If money was no object where would you head to on a weekend city break? And who would you bring with you?

I would probably head to Paris — I’ve never been! I would bring my boyfriend with me. He’s also a musician and our schedules have a handy knack of overlapping a lot of the time, so finding a few days when we’re both free can be tricky.

Closer to home, is there some place you like to head to recharge the batteries?

I live very close to the sea in south Dublin, so a walk on the beach or along the waterfront is where I like to go to unwind a bit when I have the time.

Do you like to catch up with family and friends at the weekend?

As a musician, my weekends are usually spent working, at least in part, but a lot of my friends don’t work at the weekends, so I try to make the effort to meet up or Skype them. I’m always in touch with my family — they keep me sane and grounded!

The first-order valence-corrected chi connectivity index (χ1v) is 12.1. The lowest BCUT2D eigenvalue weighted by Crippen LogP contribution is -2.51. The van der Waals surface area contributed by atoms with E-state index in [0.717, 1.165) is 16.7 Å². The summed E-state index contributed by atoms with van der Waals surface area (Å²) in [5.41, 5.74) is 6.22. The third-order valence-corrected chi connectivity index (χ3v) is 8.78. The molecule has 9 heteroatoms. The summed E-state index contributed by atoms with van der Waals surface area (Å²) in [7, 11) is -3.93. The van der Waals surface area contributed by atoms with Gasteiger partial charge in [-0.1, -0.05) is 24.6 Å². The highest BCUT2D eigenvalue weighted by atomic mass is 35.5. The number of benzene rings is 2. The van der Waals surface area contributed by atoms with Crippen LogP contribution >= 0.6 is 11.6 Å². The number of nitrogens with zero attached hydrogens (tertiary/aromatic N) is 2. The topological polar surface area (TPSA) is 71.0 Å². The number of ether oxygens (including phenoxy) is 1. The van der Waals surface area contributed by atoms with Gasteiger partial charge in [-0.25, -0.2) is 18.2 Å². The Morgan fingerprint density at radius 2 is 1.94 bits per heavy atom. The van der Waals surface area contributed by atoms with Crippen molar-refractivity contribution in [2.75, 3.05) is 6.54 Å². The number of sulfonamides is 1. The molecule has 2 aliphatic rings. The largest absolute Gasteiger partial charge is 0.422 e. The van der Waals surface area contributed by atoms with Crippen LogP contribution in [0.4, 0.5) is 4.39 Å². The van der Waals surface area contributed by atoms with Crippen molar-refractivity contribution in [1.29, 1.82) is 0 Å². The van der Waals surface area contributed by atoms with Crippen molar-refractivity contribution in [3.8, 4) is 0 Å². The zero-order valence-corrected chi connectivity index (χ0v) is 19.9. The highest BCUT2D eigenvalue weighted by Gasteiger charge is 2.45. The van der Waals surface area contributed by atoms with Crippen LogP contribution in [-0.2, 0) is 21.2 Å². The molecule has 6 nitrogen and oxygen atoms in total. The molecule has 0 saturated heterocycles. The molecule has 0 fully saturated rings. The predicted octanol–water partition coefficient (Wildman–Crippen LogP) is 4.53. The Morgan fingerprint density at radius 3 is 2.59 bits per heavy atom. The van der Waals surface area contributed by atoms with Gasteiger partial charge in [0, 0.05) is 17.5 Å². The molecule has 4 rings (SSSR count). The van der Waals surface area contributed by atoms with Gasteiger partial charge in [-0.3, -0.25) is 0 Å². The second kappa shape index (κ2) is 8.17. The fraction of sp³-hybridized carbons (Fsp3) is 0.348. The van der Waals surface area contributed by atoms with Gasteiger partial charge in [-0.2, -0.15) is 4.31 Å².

Do you have any hobbies?

I try to engage with other branches of the arts in my free time, by attending exhibitions in the National Gallery, or at the Crawford Art Gallery, or going to plays in The Abbey or The Everyman.

Do you like to entertain or be entertained? If it’s the latter do you have a signature dish?

I don’t really have a preference, as long as I’m among friends! I enjoy cooking when I have the time, and I suppose if I had to pick a signature dish it would probably be chana masala — I’ve probably served it to every one of my friends by now!

We have so many places to eat out in Cork, where are your go-to spots for lunch or a special meal?